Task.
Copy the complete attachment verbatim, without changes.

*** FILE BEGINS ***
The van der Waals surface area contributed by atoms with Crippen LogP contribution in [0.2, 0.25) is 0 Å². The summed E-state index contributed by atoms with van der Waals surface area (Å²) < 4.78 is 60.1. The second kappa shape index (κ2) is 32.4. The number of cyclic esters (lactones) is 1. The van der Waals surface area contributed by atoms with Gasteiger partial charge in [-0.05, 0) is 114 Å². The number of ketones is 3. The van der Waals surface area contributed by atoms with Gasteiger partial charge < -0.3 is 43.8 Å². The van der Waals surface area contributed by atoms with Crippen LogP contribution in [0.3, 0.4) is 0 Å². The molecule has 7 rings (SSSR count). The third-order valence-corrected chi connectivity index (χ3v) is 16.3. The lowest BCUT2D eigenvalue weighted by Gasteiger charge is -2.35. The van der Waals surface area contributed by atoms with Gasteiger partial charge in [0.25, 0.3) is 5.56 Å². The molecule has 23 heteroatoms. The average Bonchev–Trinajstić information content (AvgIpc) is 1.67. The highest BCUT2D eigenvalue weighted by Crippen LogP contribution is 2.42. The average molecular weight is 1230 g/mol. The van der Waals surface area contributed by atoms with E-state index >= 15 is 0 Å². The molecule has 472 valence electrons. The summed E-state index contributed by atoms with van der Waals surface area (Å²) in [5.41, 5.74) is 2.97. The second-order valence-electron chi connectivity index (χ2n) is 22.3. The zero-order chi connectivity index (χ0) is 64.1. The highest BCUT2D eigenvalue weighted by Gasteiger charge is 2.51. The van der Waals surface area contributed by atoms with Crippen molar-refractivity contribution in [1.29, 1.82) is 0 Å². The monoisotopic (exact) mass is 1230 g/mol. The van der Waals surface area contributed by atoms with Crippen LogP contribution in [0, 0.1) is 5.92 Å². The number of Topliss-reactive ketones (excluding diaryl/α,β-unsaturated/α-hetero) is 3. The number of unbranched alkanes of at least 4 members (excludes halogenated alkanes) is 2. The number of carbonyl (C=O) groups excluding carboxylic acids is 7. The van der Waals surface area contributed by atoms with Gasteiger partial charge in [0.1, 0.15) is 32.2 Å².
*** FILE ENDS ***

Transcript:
The van der Waals surface area contributed by atoms with Crippen LogP contribution in [0.2, 0.25) is 0 Å². The summed E-state index contributed by atoms with van der Waals surface area (Å²) < 4.78 is 60.1. The second kappa shape index (κ2) is 32.4. The number of cyclic esters (lactones) is 1. The van der Waals surface area contributed by atoms with Gasteiger partial charge in [-0.05, 0) is 114 Å². The number of ketones is 3. The van der Waals surface area contributed by atoms with Gasteiger partial charge < -0.3 is 43.8 Å². The van der Waals surface area contributed by atoms with Crippen LogP contribution in [0.3, 0.4) is 0 Å². The molecule has 7 rings (SSSR count). The third-order valence-corrected chi connectivity index (χ3v) is 16.3. The lowest BCUT2D eigenvalue weighted by Gasteiger charge is -2.35. The van der Waals surface area contributed by atoms with Gasteiger partial charge in [0.25, 0.3) is 5.56 Å². The molecule has 23 heteroatoms. The average Bonchev–Trinajstić information content (AvgIpc) is 1.67. The highest BCUT2D eigenvalue weighted by Crippen LogP contribution is 2.42. The average molecular weight is 1230 g/mol. The van der Waals surface area contributed by atoms with E-state index >= 15 is 0 Å². The molecule has 472 valence electrons. The summed E-state index contributed by atoms with van der Waals surface area (Å²) in [5.41, 5.74) is 2.97. The second-order valence-electron chi connectivity index (χ2n) is 22.3. The zero-order chi connectivity index (χ0) is 64.1. The highest BCUT2D eigenvalue weighted by Gasteiger charge is 2.51. The van der Waals surface area contributed by atoms with Crippen molar-refractivity contribution in [1.29, 1.82) is 0 Å². The monoisotopic (exact) mass is 1230 g/mol. The van der Waals surface area contributed by atoms with Crippen LogP contribution in [0, 0.1) is 5.92 Å². The number of Topliss-reactive ketones (excluding diaryl/α,β-unsaturated/α-hetero) is 3. The number of unbranched alkanes of at least 4 members (excludes halogenated alkanes) is 2. The number of carbonyl (C=O) groups excluding carboxylic acids is 7. The van der Waals surface area contributed by atoms with Gasteiger partial charge in [0.1, 0.15) is 32.2 Å².